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Sovereignty and the SacredSecularism and the Political Economy of Religion$
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Robert A. Yelle

Print publication date: 2018

Print ISBN-13: 9780226585451

Published to Chicago Scholarship Online: September 2019

DOI: 10.7208/chicago/9780226585628.001.0001

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PRINTED FROM CHICAGO SCHOLARSHIP ONLINE (www.chicago.universitypressscholarship.com). (c) Copyright University of Chicago Press, 2021. All Rights Reserved. An individual user may print out a PDF of a single chapter of a monograph in CHSO for personal use.date: 25 July 2021

Introduction

Introduction

Chapter:
(p.1) Introduction
Source:
Sovereignty and the Sacred
Author(s):

Robert A. Yelle

Publisher:
University of Chicago Press
DOI:10.7208/chicago/9780226585628.003.0001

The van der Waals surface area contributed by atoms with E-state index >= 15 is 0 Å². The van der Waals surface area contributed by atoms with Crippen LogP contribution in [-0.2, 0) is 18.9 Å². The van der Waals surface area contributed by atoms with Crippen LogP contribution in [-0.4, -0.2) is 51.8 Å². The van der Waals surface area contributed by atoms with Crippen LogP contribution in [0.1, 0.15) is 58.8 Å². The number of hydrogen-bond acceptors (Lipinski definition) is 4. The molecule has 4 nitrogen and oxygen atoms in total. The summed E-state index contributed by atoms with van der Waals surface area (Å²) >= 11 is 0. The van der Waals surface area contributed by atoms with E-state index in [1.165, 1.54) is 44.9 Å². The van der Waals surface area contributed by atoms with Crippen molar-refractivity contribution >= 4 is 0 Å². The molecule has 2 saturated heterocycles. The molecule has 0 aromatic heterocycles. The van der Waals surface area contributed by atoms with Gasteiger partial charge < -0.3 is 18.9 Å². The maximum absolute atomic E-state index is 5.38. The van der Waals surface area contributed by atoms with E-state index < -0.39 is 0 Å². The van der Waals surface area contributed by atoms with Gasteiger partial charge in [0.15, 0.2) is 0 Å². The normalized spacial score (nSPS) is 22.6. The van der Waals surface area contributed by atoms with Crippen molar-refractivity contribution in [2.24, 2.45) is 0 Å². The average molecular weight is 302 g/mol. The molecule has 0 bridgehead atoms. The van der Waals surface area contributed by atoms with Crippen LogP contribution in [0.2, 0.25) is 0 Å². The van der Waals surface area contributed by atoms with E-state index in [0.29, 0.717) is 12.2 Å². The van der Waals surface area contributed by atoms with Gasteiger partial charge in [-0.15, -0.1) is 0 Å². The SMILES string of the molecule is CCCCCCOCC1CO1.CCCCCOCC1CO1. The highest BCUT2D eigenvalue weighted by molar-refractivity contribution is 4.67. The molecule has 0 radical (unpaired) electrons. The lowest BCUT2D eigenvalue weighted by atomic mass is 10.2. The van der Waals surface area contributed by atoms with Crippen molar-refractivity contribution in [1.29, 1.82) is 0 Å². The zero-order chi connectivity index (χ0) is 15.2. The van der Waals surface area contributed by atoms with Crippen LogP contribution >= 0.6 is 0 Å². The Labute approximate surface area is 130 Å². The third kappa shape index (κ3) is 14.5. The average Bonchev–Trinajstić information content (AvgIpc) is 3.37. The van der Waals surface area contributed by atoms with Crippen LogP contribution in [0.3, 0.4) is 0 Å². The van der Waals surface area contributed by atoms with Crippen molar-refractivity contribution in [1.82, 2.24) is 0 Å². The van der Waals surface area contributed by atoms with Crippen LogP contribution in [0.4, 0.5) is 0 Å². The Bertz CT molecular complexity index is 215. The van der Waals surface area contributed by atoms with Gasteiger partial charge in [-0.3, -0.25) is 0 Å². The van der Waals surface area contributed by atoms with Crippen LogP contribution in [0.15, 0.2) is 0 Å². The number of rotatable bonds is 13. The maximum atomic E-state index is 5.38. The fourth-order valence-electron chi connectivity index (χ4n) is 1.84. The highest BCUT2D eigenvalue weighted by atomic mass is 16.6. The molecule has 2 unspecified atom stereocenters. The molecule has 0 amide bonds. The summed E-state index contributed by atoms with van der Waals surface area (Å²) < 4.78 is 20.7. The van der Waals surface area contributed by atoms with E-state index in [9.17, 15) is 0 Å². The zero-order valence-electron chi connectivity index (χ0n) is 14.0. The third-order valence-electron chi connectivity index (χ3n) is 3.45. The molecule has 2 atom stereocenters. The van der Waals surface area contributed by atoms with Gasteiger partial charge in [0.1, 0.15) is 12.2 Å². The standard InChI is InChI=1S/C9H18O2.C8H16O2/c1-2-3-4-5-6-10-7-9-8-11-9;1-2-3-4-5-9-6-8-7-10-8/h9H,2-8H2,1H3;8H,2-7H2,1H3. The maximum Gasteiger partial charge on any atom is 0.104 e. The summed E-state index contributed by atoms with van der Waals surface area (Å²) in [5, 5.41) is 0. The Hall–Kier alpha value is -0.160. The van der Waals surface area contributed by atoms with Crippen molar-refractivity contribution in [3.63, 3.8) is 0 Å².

This chapter introduces the connection between sovereignty and the sacred as a way of reimagining the foundations of both polity and religion. Contemporary debates in political theory often ignore the evidence from history and anthropology that suggests that sovereignty, like the sacred as figured in many premodern religious traditions, can be disorderly or ambivalent. Sovereignty is commonly expressed in acts of founding violence, such as sacrifice; during festivals such as Carnival, when there occurs a temporary inversion of the social order; or in declarations of pardon such as the biblical Jubilee. Although such moments have arguably declined in a rule-obsessed modernity, they appear necessary for the legitimacy and justice of polity. This reinforces the urgency of a reenvisioning of sovereignty.

Keywords:   sovereignty, sacred, antinomianism, secularism, liberalism, sacrifice

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